‘Disappeared’ is a euphemism applied to people who are kidnapped, and usually murdered, but whose bodies are never recovered and whose fate is never definitively known. It crops up in all sorts of nasty places. A lot of people ‘disappeared’, for example, in South America during the decades when most of that continent’s security forces were vigorously engaged in competition to see who could vanish the most communists.
There is a particular horror to disappearances: a murder, whilst horrific, at least allows for a funeral and proper closure for the victim’s friends and family. When someone is disappeared, those people are stripped of the rituals that we use to ease the pain of someone moving on, whether it is a wake, a funeral, or just a simple headstone or a pot of ashes. The not knowing keeps the wound fresh – which, of course, is precisely why it happens.
Since 2002, the sustained use of disappearances in a campaign against a civilian population is classified a crime against humanity. This is perhaps some measure of comfort for the families of those who, some decades prior, disappeared from British streets, victims the Provisional Irish Republican Army.
A new BBC/RTE documentary into these people, seven of whose bodies are still unrecovered, has brought the issue sharply back into focus in Northern Ireland – which has proved rather uncomfortable for some people, who are certainly not ex-IRA but nonetheless sit at the top of the old IRA’s political party, Sinn Fein.
In particular Gerry Adams, a TD in the parliament of the Republic of Ireland and President of the party (who denies ever having been involved in the IRA) has faced a furious backlash from victims’ families after claiming not to know anything about where the remaining disappeared might lie or what happened to them.
Both he and Martin McGuinness, the SF Deputy First Minister of Northern Ireland – who has condemned the disappearances in very strong terms – have pledged their efforts to bring the final resting places of the remaining victims to light, which is commendable. Yet for the many who believe that both men held senior positions in the PIRA and may even have directly ordered some of the attacks, such promises will seem hollow at best, and insultingly cynical at worst.
Following on from the row over appointing convicted terrorists to special advisor positions, the awkward position of Adams et al is the latest challenge thrown up by Northern Ireland’s attempt to integrate former terrorists – or fellow travellers who claim they definitely weren’t terrorists, as the case may be – into civilian politics.
Carwyn Jones ‘scared’ of tax powers, claim Lib Dems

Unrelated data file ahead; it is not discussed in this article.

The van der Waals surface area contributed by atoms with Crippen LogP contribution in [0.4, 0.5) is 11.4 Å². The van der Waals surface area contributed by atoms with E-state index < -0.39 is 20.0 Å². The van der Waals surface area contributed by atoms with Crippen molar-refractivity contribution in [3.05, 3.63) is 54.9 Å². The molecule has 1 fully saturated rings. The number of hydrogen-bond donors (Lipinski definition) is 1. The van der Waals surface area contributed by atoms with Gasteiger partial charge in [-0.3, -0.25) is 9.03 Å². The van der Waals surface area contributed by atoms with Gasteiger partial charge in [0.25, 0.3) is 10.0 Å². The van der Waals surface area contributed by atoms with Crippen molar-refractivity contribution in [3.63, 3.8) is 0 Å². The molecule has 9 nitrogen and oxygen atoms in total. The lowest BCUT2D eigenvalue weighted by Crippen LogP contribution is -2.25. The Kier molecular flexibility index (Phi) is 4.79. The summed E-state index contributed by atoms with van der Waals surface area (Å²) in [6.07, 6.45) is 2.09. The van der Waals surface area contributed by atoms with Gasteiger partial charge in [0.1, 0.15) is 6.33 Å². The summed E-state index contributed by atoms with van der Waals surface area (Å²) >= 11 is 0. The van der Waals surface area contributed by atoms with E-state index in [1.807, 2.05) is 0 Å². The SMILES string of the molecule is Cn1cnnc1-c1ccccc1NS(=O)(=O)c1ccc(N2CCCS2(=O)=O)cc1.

Kirsty Williams, the leader of the Liberal Democrats in Wales, has accused Labour First Minister Carwyn Jones of being ‘scared’ of taking responsibility for raising public money in Wales after he said he would not pursue those powers until Treasury funding for Wales is reformed. According to Williams the First Minister is comfortable being doled out money from the Union treasury in London, and doesn’t want to face the challenges involved in taking money from the Welsh people as well as spending it on them.
A spokesman for the devo-philiac Jones has described the charge as ‘preposterous’, and while getting to spend money you’ve not had to raise does sound like a Labour administration’s idea of nirvana it does stretch credulity to believe the First Minister would leave a domestic power in London if there was the faintest chance he might lay his hands upon it.
Independent Nationalist MSP aims to remove religious groups from education committees
Highlands and Islands MSP John Finnie, who was elected for the SNP before defecting over their u-turn on NATO membership, has submitted a private members motion which would remove religious representatives from Scottish local authority education committees.
Scottish boards are required to appoint three religious members in a tradition dating back to the original transfer of the Scottish education system from the church to the state in the 1870s. Secularist campaigners estimate that these religious members hold the balance of power on nearly two thirds of these finely-balanced committees.
Finnie maintains that in 21st Century Scotland, where the largest single confessional group in the census is ‘no religion’, the mandatory inclusion of religious representatives in this fashion is archaic and at odds with properly representative government. His bill needs 18 signatures to proceed to the floor and it is believed that there are enough backers in each of the Scottish parliamentary parties to advance it, apart from the Conservatives, and that the SNP would grant their MSPs a free vote if it reached the floor.
The various churches, predictably enough, think this is a bad idea, and that their representatives enter the arrangement in the spirit of public service, in the best traditions of a participatory civil society.
Meanwhile, in England…
…plenty of things happened, the interesting of which are covered fairly extensively on the rest of the site and not in its ‘Scotland, Wales and Northern Ireland’ column. I hope this saves at least one angry commentator a few seconds this week.